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If Cavanaugh stays, a Ravens fan might go

I like to think I have a sense of humor, but the best I can offer to the news that Matt Cavanaugh will not be leaving the Ravens to be the head coach at the University of Pittsburgh is a dismal frown.

I've been a loyal fan of Baltimore football for 50 years, but if Brian Billick stands up proudly at season's end and proclaims that Cavanaugh will remain as his offensive coordinator next year, I'm going to have to seriously consider jumping off the Ravens' bandwagon.

The folly of an offense that this town has had to endure for the past several years cannot be permitted to continue.

Ron Cucina Nottingham

Kudos to Preston for truth on Ravens

What a good, hard-hitting and professional column by Mike Preston in Tuesday's paper about the Ravens ["Ravens sealing own playoff fate"].

I couldn't agree more with Preston that the Ravens have to assume full responsibility for their poor play and seem to be pretenders at this stage of the game.

Team chemistry is important, and I was glad to see Preston bring it out in the open that the Ravens might have a problem in that area.

Ray Lewis and Ed Reed being wired for TV is dumb, and the pre-game introduction and game antics of Lewis are disgusting. Many of us fans can't stand them, so let's just play football.

Tom Lawson Timonium

Today's NFL players pale by comparison

As one who grew up on the football of the mid-1950s, I'd like to let Buzz Nutter, Lenny Moore, Jim Mutscheller and the rest of those former Baltimore Colts know that their "lunch-pail" brand of the game brought me far more joy and pleasure than today's version exemplified by swagger, arrogance and showboating.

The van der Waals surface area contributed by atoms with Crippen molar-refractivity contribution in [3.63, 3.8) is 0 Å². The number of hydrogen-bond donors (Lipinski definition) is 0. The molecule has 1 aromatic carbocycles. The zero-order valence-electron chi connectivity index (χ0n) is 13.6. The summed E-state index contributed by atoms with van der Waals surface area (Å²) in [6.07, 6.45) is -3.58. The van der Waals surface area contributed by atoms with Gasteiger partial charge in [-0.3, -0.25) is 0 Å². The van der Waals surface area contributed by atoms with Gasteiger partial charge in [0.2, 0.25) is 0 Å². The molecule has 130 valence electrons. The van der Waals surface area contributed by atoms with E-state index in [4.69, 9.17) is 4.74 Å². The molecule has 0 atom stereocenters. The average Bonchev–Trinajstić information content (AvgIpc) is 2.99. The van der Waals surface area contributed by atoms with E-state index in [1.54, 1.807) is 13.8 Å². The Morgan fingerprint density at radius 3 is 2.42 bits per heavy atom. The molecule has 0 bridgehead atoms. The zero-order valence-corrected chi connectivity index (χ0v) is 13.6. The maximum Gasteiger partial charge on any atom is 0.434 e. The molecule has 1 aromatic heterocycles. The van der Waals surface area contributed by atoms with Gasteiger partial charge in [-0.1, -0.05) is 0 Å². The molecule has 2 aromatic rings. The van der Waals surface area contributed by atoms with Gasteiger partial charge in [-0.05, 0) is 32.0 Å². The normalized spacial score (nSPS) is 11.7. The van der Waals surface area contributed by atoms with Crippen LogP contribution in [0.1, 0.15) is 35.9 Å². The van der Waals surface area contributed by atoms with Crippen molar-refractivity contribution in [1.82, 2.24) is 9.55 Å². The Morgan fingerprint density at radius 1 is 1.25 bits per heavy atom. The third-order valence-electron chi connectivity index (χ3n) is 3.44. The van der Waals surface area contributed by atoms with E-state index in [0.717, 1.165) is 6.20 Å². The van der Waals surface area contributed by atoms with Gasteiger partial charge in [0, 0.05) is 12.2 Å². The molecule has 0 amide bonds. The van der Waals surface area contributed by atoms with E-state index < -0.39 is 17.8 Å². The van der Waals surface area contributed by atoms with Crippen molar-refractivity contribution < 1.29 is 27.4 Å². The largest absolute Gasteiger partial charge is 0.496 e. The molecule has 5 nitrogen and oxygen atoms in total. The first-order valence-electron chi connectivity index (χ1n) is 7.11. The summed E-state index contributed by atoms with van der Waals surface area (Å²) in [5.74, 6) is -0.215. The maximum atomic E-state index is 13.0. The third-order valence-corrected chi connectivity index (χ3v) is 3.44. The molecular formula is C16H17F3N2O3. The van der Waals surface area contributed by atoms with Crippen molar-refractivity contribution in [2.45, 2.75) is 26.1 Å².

I don't begrudge any player or any worker of any era for getting as much as he or she possibly can from an employer in a free-market society. But it's kind of mind-blowing to consider that Doug Eggers' $8,500 salary for playing linebacker on a championship team would hardly buy a pair of earrings for one of today's "superstars."

Dave Reich Perry Hall

Detroit gets off easy in brawl punishment

The Nov. 19 brawl between the Indiana Pacers and Detroit Pistons created more havoc than anyone could have ever imagined, yet the outcome of the situation was even more devastating.

In the days after the scuffle, I was shocked to hear the way the public and media felt about it. People were satisfied, even happy, with the punishments handed down, especially the season-long suspension given to Pacers bad boy Ron Artest.

I know that Artest has been up to no good since he entered the league and that he's nuttier than an Almond Joy, but think about the event as a whole. The guy was doing his job, winning a basketball game against a heated rival. One thing led to another, and soon enough Artest was covered in beer.

I would like to see how all the critics would behave in the same situation. How would they have reacted if someone they didn't know assaulted them while tucked away in their cozy office cubicles?

I am not condoning Artest's actions, and I am certainly not excusing it. However, where were the Pistons when NBA commissioner David Stern dished out the penalties? Why not take away 10 home games from Detroit for its horrendous behavior and lack of civility?

Maybe the NBA took the easy way out and reprimanded Artest simply because he is so easy to pick on. However, I know that it takes two to tango, and in this case only one of the dancers paid the price.

Simon Landau Baltimore

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